On this Sunday before Christmas, on Varick Street in lower Manhattan near the New York waterfront, 33 refugees are among those being held in a U.S. Immigration and Naturalization Service "detention center" -- what we used to call, in less stuffy times, a jail. They already have been there for many months. Some may wait for as long as three years before learning whether they will be granted asylum in this country.

They are Afghans. Their crime, if any, is the crime of seeking asylum in a country that prides itself as being a haven for political dissidents. Ironically, our government, which aids the Afghanistan rebels in their fight against Soviet troops in their homeland, in this situation turns its back on the very same freedom fighters. Since they did not possess the proper documents or visas upon arrival in America, they were "detained" by the immigration service and placed inside the facility on Varick Street.

"It's very crowded, and there's not a single window," says a lawyer representing them. "They have not seen the outdoors. They're thrown together with adjudicated criminals, some of them violent. Some of my clients have been attacked while being held there. And among them are a lawyer, an architect, a doctor -- the kinds of people you'd think would make good citizens. Psychologically, it's very harrowing and it's very depressing. They're going out of their minds from anxiety and boredom. Just recently there was an escape there from Cubans and others who tied sheets together. And there's also been a suicide attempt: Someone tried to hang himself. If they'd been given life sentences for murder in the United States, these conditions would be found to be unconstitutional."

The person quoted is not some hyperbolic attorney given to making melodramatic statements designed to elicit sympathy for her case. She's a respected member of the bar and professor of law whose professional credentials include a Harvard law degree, magna cum laude, Phi Beta Kappa key, editorship of the Harvard Law Review, private practice and, most recently, service as director of the Civil Rights Clinic of New York University's School of Law. Nadine Strossen, 35, also has just been named one of the 10 outstanding young Americans by the U.S. Jaycees. In short, Strossen is an eminently respectable mainstream American.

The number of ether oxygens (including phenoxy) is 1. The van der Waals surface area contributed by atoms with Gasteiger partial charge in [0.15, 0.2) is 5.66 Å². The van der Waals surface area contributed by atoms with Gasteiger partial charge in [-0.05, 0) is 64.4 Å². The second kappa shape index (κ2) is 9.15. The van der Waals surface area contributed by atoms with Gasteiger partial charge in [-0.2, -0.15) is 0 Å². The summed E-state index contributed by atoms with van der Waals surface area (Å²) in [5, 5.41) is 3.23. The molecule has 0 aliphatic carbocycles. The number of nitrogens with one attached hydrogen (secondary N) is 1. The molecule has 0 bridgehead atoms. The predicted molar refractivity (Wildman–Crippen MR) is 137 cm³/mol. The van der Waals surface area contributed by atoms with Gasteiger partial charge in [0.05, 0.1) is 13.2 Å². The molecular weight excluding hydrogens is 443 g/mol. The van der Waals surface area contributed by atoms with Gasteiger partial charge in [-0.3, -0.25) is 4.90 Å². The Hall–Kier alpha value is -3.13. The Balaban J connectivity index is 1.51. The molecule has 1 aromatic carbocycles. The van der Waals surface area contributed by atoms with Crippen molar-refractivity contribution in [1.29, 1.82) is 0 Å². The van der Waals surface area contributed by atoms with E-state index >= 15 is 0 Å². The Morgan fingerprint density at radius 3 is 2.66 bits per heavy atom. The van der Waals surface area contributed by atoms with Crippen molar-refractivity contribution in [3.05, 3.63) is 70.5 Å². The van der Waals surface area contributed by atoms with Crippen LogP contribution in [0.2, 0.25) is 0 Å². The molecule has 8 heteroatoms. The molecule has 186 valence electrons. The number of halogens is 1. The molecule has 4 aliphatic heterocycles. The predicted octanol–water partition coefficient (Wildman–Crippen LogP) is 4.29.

Last April Strossen, on behalf of the NYU Civil Rights Clinic, joined with the Lawyers Committee for International Human Rights in filing a habeas corpus suit challenging the detention of these refugees. So far they have had no success. As Strossen says of the refugees:

"First of all, I want to make clear the only reason these people came to this country was because they feared for their lives in Afghanistan. Many of them were persecuted, imprisoned or tortured. Many have close relatives who have been killed, and all have closely been associated with freedom fighters there. They are bona fide refugees who came here as a haven of last opportunity, with well-founded fear of persecution based on their personal experiences, and who seek a chance to stay in this country."

I do not mean, in stating these facts, to imply that this is some Kafkaesque tale of official oppression. It is all legal, and the immigration service makes the case that it scrupulously has followed proper procedures in effect since the wave of "boat people" came crashing onto American shores several years ago. That's when illegal aliens began being placed in detention centers around the nation.

In the Afghan case, the immigration service's explanation goes this way: These are people who have jumped the process of applying for asylum. They've had enough money to be able to buy phony documents and a plane ticket enabling them to leave one nation (most likely India or Pakistan) en route to the United States. Then, before landing at New York's Kennedy Airport and facing U.S. customs, they either have destroyed the false documents or are found to be lacking proper entry credentials. As an immigration service spokesman told me: "They're knocking at the door trying to get in. They're saying they want asylum. Okay. They're entitled to apply. They're taken into custody and make their formal asylum applications and then the process begins."

With hearings, appeals, court backlogs and the rest, that process is lengthy. He also makes the point that the immigration service is not singling out Afghans for detention. In fiscal 1985, some 2,000 Afghans have been approved for refugee status. But, he concedes, "This is a difficult situation. There's no way around it."

Still, I believe Nadine Strossen put it best when she said: "I have legal, practical and moral objections to those arguments. All these factors should be irrelevant." She'd like to appeal this one directly to the president. If given the chance, she'd tell him:

"Mr. President, as chief executive of our country, which has pledged to support fighters for freedom against communist totalitarianism around the world, and particularly in Afghanistan, you should make the freedom of which this country is so proud available to brave men and women who have put their lives on the line for those values that we believe in and stand for."

Absolutely. What better time for an act of presidential charity than now, and what better presidential gift than the gift of freedom?